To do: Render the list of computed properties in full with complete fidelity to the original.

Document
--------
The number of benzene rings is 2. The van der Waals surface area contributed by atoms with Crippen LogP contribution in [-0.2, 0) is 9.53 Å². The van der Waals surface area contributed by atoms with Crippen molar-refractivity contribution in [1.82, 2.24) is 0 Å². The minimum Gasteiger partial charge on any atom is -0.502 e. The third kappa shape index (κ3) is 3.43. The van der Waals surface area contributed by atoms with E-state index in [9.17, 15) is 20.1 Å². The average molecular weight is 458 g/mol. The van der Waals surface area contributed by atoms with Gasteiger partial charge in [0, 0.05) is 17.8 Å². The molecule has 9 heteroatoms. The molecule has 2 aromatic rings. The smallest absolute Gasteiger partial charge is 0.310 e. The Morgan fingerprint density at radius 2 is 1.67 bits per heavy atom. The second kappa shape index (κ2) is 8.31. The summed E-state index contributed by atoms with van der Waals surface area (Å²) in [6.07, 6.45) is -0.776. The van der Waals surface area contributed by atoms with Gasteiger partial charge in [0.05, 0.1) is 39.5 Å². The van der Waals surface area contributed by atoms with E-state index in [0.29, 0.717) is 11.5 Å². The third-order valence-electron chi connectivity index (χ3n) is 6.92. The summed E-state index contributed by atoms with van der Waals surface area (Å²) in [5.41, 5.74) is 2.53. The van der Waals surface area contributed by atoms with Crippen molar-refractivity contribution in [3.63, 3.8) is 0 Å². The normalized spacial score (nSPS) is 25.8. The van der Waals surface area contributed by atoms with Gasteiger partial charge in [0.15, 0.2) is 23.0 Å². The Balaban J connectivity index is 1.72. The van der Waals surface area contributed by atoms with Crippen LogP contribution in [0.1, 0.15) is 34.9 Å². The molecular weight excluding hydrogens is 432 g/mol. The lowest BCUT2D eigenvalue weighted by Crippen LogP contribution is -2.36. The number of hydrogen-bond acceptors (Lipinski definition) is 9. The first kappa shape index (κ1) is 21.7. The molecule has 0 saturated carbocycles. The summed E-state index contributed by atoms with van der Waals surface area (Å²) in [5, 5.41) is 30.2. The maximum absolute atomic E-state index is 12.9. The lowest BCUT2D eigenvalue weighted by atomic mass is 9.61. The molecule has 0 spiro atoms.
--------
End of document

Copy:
The number of benzene rings is 2. The van der Waals surface area contributed by atoms with Crippen LogP contribution in [-0.2, 0) is 9.53 Å². The van der Waals surface area contributed by atoms with Crippen molar-refractivity contribution in [1.82, 2.24) is 0 Å². The minimum Gasteiger partial charge on any atom is -0.502 e. The third kappa shape index (κ3) is 3.43. The van der Waals surface area contributed by atoms with E-state index in [9.17, 15) is 20.1 Å². The average molecular weight is 458 g/mol. The van der Waals surface area contributed by atoms with Gasteiger partial charge in [0, 0.05) is 17.8 Å². The molecule has 9 heteroatoms. The molecule has 2 aromatic rings. The smallest absolute Gasteiger partial charge is 0.310 e. The Morgan fingerprint density at radius 2 is 1.67 bits per heavy atom. The second kappa shape index (κ2) is 8.31. The summed E-state index contributed by atoms with van der Waals surface area (Å²) in [6.07, 6.45) is -0.776. The van der Waals surface area contributed by atoms with Gasteiger partial charge in [0.05, 0.1) is 39.5 Å². The van der Waals surface area contributed by atoms with E-state index in [0.29, 0.717) is 11.5 Å². The third-order valence-electron chi connectivity index (χ3n) is 6.92. The summed E-state index contributed by atoms with van der Waals surface area (Å²) in [5.41, 5.74) is 2.53. The van der Waals surface area contributed by atoms with Crippen molar-refractivity contribution in [3.63, 3.8) is 0 Å². The normalized spacial score (nSPS) is 25.8. The van der Waals surface area contributed by atoms with Gasteiger partial charge in [0.15, 0.2) is 23.0 Å². The Balaban J connectivity index is 1.72. The van der Waals surface area contributed by atoms with Crippen LogP contribution in [0.1, 0.15) is 34.9 Å². The molecular weight excluding hydrogens is 432 g/mol. The lowest BCUT2D eigenvalue weighted by Crippen LogP contribution is -2.36. The number of hydrogen-bond acceptors (Lipinski definition) is 9. The first kappa shape index (κ1) is 21.7. The molecule has 0 saturated carbocycles. The summed E-state index contributed by atoms with van der Waals surface area (Å²) in [5, 5.41) is 30.2. The maximum absolute atomic E-state index is 12.9. The lowest BCUT2D eigenvalue weighted by atomic mass is 9.61. The molecule has 0 spiro atoms.